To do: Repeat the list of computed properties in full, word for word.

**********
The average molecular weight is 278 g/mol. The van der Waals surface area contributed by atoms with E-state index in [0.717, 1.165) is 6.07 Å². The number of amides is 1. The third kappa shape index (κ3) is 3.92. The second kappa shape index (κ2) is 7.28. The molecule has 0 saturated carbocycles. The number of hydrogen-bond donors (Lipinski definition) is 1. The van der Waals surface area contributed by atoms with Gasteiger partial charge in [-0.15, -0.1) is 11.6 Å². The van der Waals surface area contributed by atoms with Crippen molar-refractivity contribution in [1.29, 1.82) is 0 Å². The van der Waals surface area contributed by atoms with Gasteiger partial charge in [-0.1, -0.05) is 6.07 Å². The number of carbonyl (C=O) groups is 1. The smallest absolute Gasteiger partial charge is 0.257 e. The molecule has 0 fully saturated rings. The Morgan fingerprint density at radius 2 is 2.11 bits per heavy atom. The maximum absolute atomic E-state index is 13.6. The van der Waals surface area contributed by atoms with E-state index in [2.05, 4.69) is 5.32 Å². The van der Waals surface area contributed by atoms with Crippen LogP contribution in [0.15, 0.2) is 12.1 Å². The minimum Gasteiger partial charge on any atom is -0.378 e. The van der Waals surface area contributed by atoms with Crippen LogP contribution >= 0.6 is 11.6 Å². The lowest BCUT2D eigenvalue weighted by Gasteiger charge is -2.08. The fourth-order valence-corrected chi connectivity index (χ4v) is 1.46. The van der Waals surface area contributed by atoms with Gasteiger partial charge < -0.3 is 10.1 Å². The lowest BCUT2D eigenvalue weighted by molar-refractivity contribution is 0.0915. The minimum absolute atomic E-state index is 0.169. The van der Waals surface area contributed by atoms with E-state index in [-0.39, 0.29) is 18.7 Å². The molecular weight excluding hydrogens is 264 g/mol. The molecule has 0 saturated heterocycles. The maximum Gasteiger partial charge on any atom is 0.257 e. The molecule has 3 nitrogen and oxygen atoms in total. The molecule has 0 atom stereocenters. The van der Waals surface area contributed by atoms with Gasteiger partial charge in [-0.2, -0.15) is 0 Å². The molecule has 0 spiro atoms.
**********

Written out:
The average molecular weight is 278 g/mol. The van der Waals surface area contributed by atoms with E-state index in [0.717, 1.165) is 6.07 Å². The number of amides is 1. The third kappa shape index (κ3) is 3.92. The second kappa shape index (κ2) is 7.28. The molecule has 0 saturated carbocycles. The number of hydrogen-bond donors (Lipinski definition) is 1. The van der Waals surface area contributed by atoms with Gasteiger partial charge in [-0.15, -0.1) is 11.6 Å². The van der Waals surface area contributed by atoms with Crippen molar-refractivity contribution in [1.29, 1.82) is 0 Å². The van der Waals surface area contributed by atoms with Gasteiger partial charge in [-0.1, -0.05) is 6.07 Å². The number of carbonyl (C=O) groups is 1. The smallest absolute Gasteiger partial charge is 0.257 e. The molecule has 0 fully saturated rings. The Morgan fingerprint density at radius 2 is 2.11 bits per heavy atom. The maximum absolute atomic E-state index is 13.6. The van der Waals surface area contributed by atoms with E-state index in [2.05, 4.69) is 5.32 Å². The van der Waals surface area contributed by atoms with Crippen LogP contribution in [0.15, 0.2) is 12.1 Å². The minimum Gasteiger partial charge on any atom is -0.378 e. The van der Waals surface area contributed by atoms with Crippen LogP contribution >= 0.6 is 11.6 Å². The lowest BCUT2D eigenvalue weighted by Gasteiger charge is -2.08. The fourth-order valence-corrected chi connectivity index (χ4v) is 1.46. The van der Waals surface area contributed by atoms with Gasteiger partial charge < -0.3 is 10.1 Å². The lowest BCUT2D eigenvalue weighted by molar-refractivity contribution is 0.0915. The minimum absolute atomic E-state index is 0.169. The van der Waals surface area contributed by atoms with E-state index in [-0.39, 0.29) is 18.7 Å². The molecular weight excluding hydrogens is 264 g/mol. The molecule has 0 saturated heterocycles. The maximum Gasteiger partial charge on any atom is 0.257 e. The molecule has 3 nitrogen and oxygen atoms in total. The molecule has 0 atom stereocenters. The van der Waals surface area contributed by atoms with Gasteiger partial charge in [-0.2, -0.15) is 0 Å². The molecule has 0 spiro atoms.